The Financial Accounting Standards Board has issued an accounting standards update to improve specific areas of consolidation guidance for legal entities such as limited partnerships, limited liability corporations and securitization structures.

The securitization structures include the kinds of collateralized debt obligations, collateralized loan obligations and mortgage-backed security transactions whose uncertain value helped precipitate the financial crisis in 2008.

FASB ASU No. 2015-02, Consolidation (Topic 810): Amendments to the Consolidation Analysis, focuses on the consolidation evaluation for reporting organizations (including public and private companies and not-for-profit organizations) that are required to evaluate whether they should consolidate certain legal entities.

“Stakeholders were concerned that current guidance in certain consolidation situations does not provide useful information—resulting in users requesting supplemental deconsolidated financial statements to analyze the reporting company’s economic and operational results,” said FASB Chairman Russell G. Golden in a statement. “This new standard simplifies consolidation accounting by reducing the number of consolidation models, providing incremental benefits to stakeholders. For example, specialized guidance for legal entities will be eliminated by removing the indefinite deferral for certain investment funds, and certain money market funds will no longer have to apply the guidance.”

In addition to reducing the number of consolidation models from four to two, the new standard aims to simplify the FASB Accounting Standards Codification and improve current U.S. GAAP by placing more emphasis on risk of loss when determining a controlling financial interest. A reporting organization may no longer have to consolidate a legal entity in certain circumstances based solely on its fee arrangement, when certain criteria are met.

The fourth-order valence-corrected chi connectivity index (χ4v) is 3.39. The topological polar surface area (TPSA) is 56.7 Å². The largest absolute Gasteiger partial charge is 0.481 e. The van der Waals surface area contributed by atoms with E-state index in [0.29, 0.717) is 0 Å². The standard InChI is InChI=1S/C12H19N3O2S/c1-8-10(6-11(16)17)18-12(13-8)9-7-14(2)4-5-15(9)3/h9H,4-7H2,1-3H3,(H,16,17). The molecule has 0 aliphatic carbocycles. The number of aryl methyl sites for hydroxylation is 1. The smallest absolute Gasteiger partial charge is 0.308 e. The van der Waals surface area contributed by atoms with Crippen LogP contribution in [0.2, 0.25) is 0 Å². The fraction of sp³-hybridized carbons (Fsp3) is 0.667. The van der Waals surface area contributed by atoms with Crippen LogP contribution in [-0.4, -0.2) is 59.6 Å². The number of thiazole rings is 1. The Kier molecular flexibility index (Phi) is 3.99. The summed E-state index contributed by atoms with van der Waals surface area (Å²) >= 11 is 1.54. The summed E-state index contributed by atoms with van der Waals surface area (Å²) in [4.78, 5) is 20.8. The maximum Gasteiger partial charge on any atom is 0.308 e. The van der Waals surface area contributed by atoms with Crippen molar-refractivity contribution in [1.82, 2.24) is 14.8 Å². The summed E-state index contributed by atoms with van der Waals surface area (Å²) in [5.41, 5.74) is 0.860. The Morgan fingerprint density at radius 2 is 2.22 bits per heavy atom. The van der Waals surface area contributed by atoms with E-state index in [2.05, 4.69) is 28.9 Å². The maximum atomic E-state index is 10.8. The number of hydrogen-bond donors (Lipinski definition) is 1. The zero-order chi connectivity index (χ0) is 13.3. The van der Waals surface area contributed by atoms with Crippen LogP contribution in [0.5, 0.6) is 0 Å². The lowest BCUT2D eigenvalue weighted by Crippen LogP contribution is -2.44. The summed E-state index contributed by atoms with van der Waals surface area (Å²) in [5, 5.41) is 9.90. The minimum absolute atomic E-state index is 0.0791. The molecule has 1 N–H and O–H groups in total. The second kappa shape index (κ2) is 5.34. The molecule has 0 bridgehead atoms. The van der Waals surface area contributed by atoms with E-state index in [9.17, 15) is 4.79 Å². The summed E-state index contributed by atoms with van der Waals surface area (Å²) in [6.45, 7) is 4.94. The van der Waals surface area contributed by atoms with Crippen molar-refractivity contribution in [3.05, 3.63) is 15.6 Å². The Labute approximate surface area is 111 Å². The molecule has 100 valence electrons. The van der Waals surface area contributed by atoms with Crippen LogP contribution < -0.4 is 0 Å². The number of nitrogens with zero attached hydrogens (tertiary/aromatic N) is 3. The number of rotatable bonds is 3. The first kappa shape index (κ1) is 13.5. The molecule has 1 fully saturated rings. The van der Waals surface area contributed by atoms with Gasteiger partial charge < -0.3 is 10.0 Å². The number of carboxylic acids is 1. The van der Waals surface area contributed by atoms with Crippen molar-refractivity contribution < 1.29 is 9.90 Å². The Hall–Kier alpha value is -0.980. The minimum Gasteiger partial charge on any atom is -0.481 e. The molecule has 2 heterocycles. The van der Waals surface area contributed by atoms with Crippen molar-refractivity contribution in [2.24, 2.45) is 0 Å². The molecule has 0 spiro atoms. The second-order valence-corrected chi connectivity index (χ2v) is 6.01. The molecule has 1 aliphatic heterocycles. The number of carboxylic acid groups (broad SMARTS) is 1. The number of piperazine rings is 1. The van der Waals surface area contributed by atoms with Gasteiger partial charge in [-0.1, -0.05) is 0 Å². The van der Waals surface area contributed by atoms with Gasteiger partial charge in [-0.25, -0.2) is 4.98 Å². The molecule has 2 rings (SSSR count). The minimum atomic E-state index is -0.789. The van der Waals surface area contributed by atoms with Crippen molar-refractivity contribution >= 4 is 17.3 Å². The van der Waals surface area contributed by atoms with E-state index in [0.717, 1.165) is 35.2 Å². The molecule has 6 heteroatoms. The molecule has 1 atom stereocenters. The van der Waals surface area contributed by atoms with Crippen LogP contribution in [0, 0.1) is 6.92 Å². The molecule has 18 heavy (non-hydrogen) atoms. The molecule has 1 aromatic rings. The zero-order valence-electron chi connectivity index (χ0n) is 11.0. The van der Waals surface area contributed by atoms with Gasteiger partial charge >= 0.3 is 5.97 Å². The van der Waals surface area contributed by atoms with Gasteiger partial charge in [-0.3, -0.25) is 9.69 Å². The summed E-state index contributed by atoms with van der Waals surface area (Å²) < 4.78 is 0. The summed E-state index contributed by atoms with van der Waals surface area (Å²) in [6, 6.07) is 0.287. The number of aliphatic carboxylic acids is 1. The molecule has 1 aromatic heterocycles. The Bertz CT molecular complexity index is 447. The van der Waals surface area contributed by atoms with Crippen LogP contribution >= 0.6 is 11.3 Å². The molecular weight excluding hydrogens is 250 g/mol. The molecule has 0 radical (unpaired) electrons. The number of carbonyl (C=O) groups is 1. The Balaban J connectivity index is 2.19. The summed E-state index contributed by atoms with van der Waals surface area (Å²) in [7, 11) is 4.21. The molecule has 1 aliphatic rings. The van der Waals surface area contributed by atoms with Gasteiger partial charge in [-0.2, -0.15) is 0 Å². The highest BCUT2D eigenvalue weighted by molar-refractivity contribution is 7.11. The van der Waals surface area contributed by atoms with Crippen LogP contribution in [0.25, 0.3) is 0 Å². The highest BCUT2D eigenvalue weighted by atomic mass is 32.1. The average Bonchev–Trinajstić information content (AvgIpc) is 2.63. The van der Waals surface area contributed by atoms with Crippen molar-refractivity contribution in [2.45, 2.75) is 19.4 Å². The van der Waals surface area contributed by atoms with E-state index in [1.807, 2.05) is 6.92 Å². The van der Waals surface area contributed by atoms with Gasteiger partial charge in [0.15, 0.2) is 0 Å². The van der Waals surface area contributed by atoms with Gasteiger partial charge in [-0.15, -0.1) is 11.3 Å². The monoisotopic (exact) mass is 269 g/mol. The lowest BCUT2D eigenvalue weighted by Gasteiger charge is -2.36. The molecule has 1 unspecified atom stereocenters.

In addition, the new standard promises to reduce the frequency of the application of related-party guidance when determining a controlling financial interest in a variable interest entity, or VIE.

The new standard would also change consolidation conclusions for public and private companies in several industries that typically make use of limited partnerships or VIEs.

The accounting standards update will be effective for periods beginning after Dec. 15, 2015, for public companies. For private companies and not-for-profit organizations, the ASU will be effective for annual periods beginning after Dec. 15, 2016; and for interim periods, beginning after Dec. 15, 2017. Early adoption is permitted, including adoption in an interim period.

More information on the standard, including a FASB In Focus summary, is available on FASB’s Web site.

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